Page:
Blue Cross says it has seen 28% increase in cases involving young equines being admitted to its centres in Oxfordshire and Staffordshire this year.

Animal charity Blue Cross said it has seen a 28% increase in the number of welfare cases involving young horses and ponies being admitted to its centres this year, leading it to urgently seek experienced temporary homes for the youngsters so space at the centres can be saved for the further welfare intakes anticipated this winter.

One Blue Cross case, Emmett, was less than a year old when he rescued as part of a large operation by the RSPCA in January 2012. He was severely malnourished and suffering from strangles as well as a lice infestation when he arrived.According to the organisation, 55 of the 197 horses admitted to its centres in Oxfordshire and Staffordshire this year have been under the age of four, an increase of more than a quarter. In addition, the charity has witnessed what it calls a “dramatic” rise in the number of in-foal mares and mares with foals at foot being admitted to its centres, having already taken in 13 this year.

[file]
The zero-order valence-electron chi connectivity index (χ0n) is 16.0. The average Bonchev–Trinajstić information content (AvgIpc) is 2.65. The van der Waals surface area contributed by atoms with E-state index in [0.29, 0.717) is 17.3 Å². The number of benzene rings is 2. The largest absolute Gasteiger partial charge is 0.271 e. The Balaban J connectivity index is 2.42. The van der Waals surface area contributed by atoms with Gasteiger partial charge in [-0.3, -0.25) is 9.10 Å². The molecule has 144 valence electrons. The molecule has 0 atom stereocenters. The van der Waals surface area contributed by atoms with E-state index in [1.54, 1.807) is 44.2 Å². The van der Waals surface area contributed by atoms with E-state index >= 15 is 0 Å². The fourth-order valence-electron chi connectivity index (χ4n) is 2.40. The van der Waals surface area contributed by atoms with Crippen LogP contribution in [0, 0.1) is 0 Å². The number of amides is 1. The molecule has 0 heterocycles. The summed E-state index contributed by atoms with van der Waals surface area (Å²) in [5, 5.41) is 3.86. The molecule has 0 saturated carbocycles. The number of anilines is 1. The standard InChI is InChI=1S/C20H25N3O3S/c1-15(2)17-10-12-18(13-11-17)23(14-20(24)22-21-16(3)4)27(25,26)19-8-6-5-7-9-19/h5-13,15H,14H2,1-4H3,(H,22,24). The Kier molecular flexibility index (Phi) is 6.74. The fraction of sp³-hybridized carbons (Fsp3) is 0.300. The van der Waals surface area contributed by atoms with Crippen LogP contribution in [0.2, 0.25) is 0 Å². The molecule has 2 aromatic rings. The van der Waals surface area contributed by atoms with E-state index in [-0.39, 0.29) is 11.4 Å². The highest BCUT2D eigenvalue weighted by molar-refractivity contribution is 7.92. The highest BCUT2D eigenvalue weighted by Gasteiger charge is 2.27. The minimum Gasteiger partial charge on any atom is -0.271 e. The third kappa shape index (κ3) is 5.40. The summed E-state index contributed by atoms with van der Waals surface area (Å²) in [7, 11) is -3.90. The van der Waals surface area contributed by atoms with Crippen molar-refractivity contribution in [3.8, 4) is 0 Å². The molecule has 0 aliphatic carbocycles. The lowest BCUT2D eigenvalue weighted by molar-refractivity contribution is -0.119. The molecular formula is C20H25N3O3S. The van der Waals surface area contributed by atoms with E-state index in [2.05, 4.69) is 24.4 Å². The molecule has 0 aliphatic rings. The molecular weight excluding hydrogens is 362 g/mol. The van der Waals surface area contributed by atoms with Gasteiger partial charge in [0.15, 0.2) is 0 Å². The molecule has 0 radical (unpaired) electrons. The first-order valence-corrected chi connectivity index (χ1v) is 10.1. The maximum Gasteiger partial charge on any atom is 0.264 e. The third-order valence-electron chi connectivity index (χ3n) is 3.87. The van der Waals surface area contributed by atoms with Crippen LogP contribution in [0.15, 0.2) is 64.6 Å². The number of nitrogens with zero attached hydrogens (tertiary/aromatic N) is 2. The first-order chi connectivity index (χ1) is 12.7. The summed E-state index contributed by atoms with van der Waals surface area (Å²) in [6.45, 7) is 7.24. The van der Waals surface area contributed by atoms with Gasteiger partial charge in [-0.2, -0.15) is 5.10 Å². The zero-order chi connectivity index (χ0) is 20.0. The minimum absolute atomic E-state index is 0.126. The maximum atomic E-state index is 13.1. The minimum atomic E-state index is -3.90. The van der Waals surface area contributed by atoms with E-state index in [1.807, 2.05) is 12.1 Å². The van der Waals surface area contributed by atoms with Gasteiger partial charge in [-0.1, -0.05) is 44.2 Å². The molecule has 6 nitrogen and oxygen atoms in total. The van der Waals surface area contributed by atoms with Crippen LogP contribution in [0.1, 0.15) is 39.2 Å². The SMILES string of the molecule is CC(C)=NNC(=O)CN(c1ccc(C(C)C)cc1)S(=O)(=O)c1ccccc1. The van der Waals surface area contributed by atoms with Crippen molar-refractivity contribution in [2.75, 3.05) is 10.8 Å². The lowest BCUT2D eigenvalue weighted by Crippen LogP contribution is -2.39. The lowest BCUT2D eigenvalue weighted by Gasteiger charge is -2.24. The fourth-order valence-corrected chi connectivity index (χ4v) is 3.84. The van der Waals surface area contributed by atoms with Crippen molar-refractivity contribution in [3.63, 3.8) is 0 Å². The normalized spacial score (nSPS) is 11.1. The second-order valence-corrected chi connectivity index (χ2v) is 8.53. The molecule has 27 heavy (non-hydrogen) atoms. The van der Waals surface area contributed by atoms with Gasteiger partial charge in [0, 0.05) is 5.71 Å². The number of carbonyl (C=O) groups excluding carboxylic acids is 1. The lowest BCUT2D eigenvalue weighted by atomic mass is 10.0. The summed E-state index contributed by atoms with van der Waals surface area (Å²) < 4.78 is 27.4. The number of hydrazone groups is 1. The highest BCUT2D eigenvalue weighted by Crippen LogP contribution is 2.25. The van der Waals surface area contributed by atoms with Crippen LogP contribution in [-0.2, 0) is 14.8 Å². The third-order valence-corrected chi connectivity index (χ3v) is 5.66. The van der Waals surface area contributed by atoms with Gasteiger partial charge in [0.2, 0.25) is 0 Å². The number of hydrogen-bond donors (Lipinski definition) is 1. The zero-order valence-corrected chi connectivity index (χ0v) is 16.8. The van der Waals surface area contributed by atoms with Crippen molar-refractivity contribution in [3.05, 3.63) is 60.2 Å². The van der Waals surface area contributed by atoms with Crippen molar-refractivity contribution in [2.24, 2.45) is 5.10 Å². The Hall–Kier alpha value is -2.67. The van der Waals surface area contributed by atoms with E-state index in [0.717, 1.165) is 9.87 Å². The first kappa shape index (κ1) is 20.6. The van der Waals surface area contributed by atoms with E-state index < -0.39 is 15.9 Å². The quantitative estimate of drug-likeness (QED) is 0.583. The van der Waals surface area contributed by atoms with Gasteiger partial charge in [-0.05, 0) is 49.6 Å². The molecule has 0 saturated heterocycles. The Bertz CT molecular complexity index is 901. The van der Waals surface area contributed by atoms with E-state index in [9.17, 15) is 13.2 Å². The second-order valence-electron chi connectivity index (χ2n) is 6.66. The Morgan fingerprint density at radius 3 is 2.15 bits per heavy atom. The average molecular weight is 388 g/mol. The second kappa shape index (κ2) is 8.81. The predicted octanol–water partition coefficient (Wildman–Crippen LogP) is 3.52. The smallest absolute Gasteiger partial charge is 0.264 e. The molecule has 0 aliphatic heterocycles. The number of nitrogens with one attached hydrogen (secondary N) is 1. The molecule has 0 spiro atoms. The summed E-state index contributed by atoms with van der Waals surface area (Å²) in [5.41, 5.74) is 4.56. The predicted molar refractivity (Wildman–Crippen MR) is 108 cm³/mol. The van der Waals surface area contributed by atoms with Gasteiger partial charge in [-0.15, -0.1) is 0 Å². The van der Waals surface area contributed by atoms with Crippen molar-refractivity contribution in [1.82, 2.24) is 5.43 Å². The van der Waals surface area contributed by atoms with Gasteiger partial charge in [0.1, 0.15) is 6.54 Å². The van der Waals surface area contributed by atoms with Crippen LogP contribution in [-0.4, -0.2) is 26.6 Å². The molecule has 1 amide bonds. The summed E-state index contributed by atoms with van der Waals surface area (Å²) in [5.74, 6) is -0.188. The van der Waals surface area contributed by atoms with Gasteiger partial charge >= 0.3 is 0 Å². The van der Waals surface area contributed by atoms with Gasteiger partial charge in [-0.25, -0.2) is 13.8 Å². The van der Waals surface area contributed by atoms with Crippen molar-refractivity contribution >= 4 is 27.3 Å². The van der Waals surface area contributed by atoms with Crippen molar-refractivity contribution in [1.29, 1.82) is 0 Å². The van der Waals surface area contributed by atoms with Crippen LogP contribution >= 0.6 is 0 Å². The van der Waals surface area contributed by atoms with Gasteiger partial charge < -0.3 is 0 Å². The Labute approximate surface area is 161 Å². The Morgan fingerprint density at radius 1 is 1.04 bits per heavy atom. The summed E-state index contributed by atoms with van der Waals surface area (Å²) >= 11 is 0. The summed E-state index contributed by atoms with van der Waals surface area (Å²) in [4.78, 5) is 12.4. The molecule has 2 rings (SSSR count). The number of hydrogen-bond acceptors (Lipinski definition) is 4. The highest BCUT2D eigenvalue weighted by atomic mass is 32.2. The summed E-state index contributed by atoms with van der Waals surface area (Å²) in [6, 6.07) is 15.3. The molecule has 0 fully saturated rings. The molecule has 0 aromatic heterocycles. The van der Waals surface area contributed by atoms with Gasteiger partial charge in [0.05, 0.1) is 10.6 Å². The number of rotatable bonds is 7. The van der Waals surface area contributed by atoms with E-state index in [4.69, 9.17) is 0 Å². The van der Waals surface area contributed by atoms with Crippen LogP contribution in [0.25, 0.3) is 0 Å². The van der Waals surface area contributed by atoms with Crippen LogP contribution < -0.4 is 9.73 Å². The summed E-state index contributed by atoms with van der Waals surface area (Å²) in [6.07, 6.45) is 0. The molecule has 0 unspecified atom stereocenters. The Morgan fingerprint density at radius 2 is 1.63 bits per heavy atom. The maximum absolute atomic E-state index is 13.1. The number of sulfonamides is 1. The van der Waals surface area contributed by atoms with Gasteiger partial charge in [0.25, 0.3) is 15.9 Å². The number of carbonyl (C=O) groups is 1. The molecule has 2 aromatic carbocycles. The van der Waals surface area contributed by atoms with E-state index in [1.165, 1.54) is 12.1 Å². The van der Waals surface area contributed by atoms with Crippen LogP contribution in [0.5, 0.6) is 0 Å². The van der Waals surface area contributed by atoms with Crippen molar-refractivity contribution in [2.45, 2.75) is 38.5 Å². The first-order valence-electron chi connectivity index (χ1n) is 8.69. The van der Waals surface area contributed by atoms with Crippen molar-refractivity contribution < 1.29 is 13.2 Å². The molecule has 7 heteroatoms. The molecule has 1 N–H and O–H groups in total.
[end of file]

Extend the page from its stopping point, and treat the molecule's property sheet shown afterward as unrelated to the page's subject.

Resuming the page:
Blue Cross says the figures reflect the concerns voiced by a collection of charities, including itself, over the increasing numbers of horses and ponies needing help. The organisations – also including World Horse Welfare, the British Horse Society and the Royal Society for the Prevention of Cruelty to Animals – have warned if the winter is harsh, they may be unable to cope with demand.

Manager of the Rolleston, Staffordshire, Blue Cross rehoming centre Kath Urwin said: “That such high numbers of youngsters are being admitted as welfare cases is particularly worrying. From responsible breeding to rehoming rescue horses, everyone has a part to play in helping to turn around this alarming trend.”

To ensure there is enough space at its centres to take in welfare emergencies this winter, Blue Cross is seeking experienced temporary homes for 23 youngsters until they are old enough to be backed either in the home or at the centre, as well as eight mares with foals at foot.

Ms Urwin said: “If you have the facilities and knowledge to help us you might also be interested in our foster care scheme that uses suitable volunteers to provide short-term respite care for some of our horses and ponies.”

The charity will provide support, guidance and training for foster carers, and will reimburse for costs.

To find out more, visit Blue Cross’ website.

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